Brandon Wolf

From left; Brad Kilburn, Gary Fraser, Doug McFetridge and Jack Guppy. Sitting are Barney Bentall, Wilf Froese. Growing up in Calgary, Barney Bentall didn’t choose music as a career until relatively late in life. Though he’d played in a variety of groups as a teen and his early 20’s, developing a song-writing partnership with childhood chum Gary Fraser, who he’d met while spending summers on BC’s Keat Island.

With Fraser now also living in Calgary, they formed a band in 1978, with Fraser writing his lyrics (under the guise of Robert Arrow) and acting as manager. Bentall went under the pseudonym of Brandon Wolf, feeling the association with his famous, wealthy family would only cause a distraction. The early lineup changed here and there, but it eventually stabilized with Doug McFetridge on guitars, drummer Jack Guppy and Kevin Swain on bass.

They honed their chops doing local clubs in and around the Vancouver area, playing all the hits of the day as well as mixing in some of their own tunes. Unable to attract a major label deal, they went into Little Mountain Studios in the fall of ’79 to cut the independent EP EXCERPTS FROM THE MONTMARTRE LETTERS. Producer Paul Rudolph was somewhat of a local legend, working with The Pink Faries, Hawkwind, and was a former member of Brian Eno’s band.

Before the record was finished however, Swain was gone, replaced by new bassist Brad Kilburn. While the single “Blonde On Blonde” was getting some early airplay, keyboardist Wilf Froese came in to round out the sound. The band’s lack of fear in experimenting to broaden their sound was evident even on the four track EP, even utilizing a mini-horn section on “Perfect Crime.” They continued doing the circuit, and Kilburn recalled there was definitely an air of anticipation building while the public bought up the indie vinyls.

The EP was sent out to the different labels, and it wasn’t long before their doorbell was ringing. “We received calls from just about every major label about signing us within a couple of weeks, so we were pretty excited,” Kilburn said. “We played a gig at the Commadore Ballroom on New Years Eve and had several labels there watching us. We decided on A&M and things seemed to go down hill from there.”

With new producer Jim Vallance (mostly known for his collaberations with Bryan Adams) , they went back to Little Mountain in July of 1980. Signed for an EP and three album deal, they released the 5-track NOT GUILTY later that year, with Arrow once again writing all the lyrics. One would think the label would’ve properly supported the band, but the band didn’t necessarily like what Vallance was doing with their sound. “Seeing as how Adams was doing well, it seemed like a good idea at the time, However, he was not a good fit for us,” Kilburn stated.

That, and the fact the record execs decided instead not to spend a whole lot on promotion spelled disaster for the band. Despite all that was going on around them, they found themselves on tour around the country with the likes of Red Rider, Powder Blues Band and Streetheart.

The record featured no singles, but had some strong writing in tracks like “Look Into My Eyes,” the sequel to “Blonde On Blonde On Blonde” from the first EP called “Jack And Jane,” and the title track. Their willingness to broaden their sound also included McFetridge’s flute-work on a couple of tracks, who left shortly after its release, replaced by new guitarist Colin Nairne. But the record apparently wasn’t quite what the label execs were looking for as a marketing tool, despite the group continually building a strong, loyal fanbase.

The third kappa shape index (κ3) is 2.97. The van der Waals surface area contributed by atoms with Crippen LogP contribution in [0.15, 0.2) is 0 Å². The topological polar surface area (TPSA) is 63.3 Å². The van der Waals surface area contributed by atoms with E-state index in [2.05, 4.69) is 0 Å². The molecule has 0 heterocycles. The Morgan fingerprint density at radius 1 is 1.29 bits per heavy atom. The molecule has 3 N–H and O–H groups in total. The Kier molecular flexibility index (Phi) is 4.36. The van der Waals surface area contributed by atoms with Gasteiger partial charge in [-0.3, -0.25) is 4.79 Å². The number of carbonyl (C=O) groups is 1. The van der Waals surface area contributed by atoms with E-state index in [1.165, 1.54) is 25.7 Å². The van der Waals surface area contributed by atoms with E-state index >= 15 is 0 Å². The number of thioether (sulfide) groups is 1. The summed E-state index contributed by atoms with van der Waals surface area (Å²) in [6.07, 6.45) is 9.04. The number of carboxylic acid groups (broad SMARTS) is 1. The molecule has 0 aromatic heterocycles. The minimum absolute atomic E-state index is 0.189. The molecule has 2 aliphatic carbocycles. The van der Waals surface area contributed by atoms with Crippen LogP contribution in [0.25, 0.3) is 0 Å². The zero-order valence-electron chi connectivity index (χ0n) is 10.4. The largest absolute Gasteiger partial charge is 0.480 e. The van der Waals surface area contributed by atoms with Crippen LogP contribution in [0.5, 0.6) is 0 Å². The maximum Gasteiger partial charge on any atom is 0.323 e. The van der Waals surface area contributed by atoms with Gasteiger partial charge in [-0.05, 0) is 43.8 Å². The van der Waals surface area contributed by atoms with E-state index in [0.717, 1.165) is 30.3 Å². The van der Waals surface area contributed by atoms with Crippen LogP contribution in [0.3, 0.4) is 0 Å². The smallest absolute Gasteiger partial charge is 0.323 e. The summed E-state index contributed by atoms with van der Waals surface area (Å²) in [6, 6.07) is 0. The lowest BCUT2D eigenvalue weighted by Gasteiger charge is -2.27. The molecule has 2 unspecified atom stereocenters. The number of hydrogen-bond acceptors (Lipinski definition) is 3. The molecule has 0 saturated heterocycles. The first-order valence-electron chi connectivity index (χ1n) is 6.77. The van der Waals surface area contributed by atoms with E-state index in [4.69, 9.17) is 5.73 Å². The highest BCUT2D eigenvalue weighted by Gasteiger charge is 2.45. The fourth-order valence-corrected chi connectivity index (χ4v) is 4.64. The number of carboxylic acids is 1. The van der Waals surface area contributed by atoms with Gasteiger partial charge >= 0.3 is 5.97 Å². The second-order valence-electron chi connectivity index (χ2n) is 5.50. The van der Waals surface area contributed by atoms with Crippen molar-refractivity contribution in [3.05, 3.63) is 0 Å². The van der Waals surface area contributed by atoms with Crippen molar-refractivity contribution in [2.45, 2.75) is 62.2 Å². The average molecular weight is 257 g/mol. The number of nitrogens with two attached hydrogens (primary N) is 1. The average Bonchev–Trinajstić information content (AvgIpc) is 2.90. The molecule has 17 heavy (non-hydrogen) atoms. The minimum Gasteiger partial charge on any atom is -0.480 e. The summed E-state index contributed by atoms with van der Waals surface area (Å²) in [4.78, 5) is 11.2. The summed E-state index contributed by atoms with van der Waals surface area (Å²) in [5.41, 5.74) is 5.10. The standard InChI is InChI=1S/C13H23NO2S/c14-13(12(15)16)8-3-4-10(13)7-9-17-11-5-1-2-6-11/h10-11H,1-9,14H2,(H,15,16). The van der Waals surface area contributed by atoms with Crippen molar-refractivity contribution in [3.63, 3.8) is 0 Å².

Between the band’s dissatisfaction with the lack of record company support and confidence the band had that they could re-sign with a different label, and A&M’s dissatisfaction with lack of sales, Brandon Wolf and A&M decided to part company.

The band was back in Little Mountain a year later, cutting their independent first full length LP LOSING CONTROL. Recorded from late ’81 through to the next spring, the album featured Ron Obvious (who’d worked with the band on the first two records) returning to the controls, producing a slick collection of pop-geared tunes, including the lead-off “Where is Marianne?,” “Boy Meets Girl” and “Vive Le Mercenaire.”

The band hit the road one more time, opening for Bryan Adams on a series of dates on his CUTS LIKE A KNIFE tour in ’83. “We had lots of songs in the can and were still looking for a new deal and there were tons of industry people watching. We played and killed,” Kilburn stated. “Unfortunately, there was no response. So, as we had immediate response when we sent out EXCERPTS, we understood no immediate response spoke volumes.”

The group called it quits and everyone went on to other projects, or got out of the business all together. Most notable was Bentall (aka Brandon Wolf). It would be six years before he would resurface, now going by his real name after forming The Legendary Hearts. He scored a deal with CBS Records after cutting some demos with Bob Rock, who’d also worked with The Payolas and would make his biggest mark a decade later, producing Metallica’s self-titled ‘black album.’

  • With notes from Brad Kilburn

excerpts from the montmartre letters
Blonde On Blonde On Blonde
The Perfect Crime
Montmartre Letters
Fabulous Days
not guilty
I’m A Canadian
Not Guilty
Look Into My Eyes
Blonde On Blonde On Blonde (Jack and Jane)
losing control
Where is Marianne?
Nothing To Do/Nowhere To Do It
Boy Meets Girl
Wasted Youth
Money in The Bank
The Secret
Coming Up For Air
Easy Street
Too Much To Dream
Vive Le Mercenaire
Sometimes You Win

barney bentall